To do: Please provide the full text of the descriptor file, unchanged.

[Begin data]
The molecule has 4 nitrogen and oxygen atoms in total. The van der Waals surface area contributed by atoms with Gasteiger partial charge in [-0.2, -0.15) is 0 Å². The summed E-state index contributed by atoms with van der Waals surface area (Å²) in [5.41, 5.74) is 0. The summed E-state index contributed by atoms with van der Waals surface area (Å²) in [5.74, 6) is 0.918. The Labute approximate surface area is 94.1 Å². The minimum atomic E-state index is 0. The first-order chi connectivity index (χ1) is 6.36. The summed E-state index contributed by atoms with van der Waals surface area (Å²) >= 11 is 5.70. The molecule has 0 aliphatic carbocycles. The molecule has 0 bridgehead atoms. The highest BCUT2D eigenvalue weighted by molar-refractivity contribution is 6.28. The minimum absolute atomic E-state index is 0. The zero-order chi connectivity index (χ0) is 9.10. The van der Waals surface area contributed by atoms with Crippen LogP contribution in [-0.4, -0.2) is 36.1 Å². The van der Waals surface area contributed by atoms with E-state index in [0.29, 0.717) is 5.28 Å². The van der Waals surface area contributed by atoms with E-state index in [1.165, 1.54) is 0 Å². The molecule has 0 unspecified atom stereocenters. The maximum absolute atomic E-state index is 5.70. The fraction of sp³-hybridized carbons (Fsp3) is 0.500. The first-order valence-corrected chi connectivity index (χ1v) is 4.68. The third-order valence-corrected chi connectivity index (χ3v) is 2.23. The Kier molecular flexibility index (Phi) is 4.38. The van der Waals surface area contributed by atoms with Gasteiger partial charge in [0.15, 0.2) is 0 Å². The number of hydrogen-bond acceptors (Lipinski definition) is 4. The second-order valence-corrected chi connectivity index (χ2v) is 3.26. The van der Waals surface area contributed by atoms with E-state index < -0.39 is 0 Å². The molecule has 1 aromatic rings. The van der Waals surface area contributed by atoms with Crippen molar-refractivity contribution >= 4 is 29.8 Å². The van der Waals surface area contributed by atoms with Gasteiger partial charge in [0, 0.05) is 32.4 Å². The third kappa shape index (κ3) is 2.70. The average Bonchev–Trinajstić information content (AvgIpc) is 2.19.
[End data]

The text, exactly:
The molecule has 4 nitrogen and oxygen atoms in total. The van der Waals surface area contributed by atoms with Gasteiger partial charge in [-0.2, -0.15) is 0 Å². The summed E-state index contributed by atoms with van der Waals surface area (Å²) in [5.41, 5.74) is 0. The summed E-state index contributed by atoms with van der Waals surface area (Å²) in [5.74, 6) is 0.918. The Labute approximate surface area is 94.1 Å². The minimum atomic E-state index is 0. The first-order chi connectivity index (χ1) is 6.36. The summed E-state index contributed by atoms with van der Waals surface area (Å²) >= 11 is 5.70. The molecule has 0 aliphatic carbocycles. The molecule has 0 bridgehead atoms. The highest BCUT2D eigenvalue weighted by molar-refractivity contribution is 6.28. The minimum absolute atomic E-state index is 0. The zero-order chi connectivity index (χ0) is 9.10. The van der Waals surface area contributed by atoms with Crippen LogP contribution in [-0.4, -0.2) is 36.1 Å². The van der Waals surface area contributed by atoms with E-state index in [0.29, 0.717) is 5.28 Å². The van der Waals surface area contributed by atoms with E-state index in [1.165, 1.54) is 0 Å². The molecule has 0 unspecified atom stereocenters. The maximum absolute atomic E-state index is 5.70. The fraction of sp³-hybridized carbons (Fsp3) is 0.500. The first-order valence-corrected chi connectivity index (χ1v) is 4.68. The third-order valence-corrected chi connectivity index (χ3v) is 2.23. The Kier molecular flexibility index (Phi) is 4.38. The van der Waals surface area contributed by atoms with Gasteiger partial charge in [0.15, 0.2) is 0 Å². The number of hydrogen-bond acceptors (Lipinski definition) is 4. The second-order valence-corrected chi connectivity index (χ2v) is 3.26. The van der Waals surface area contributed by atoms with E-state index < -0.39 is 0 Å². The molecule has 1 aromatic rings. The van der Waals surface area contributed by atoms with Crippen molar-refractivity contribution >= 4 is 29.8 Å². The van der Waals surface area contributed by atoms with Gasteiger partial charge in [0, 0.05) is 32.4 Å². The third kappa shape index (κ3) is 2.70. The average Bonchev–Trinajstić information content (AvgIpc) is 2.19.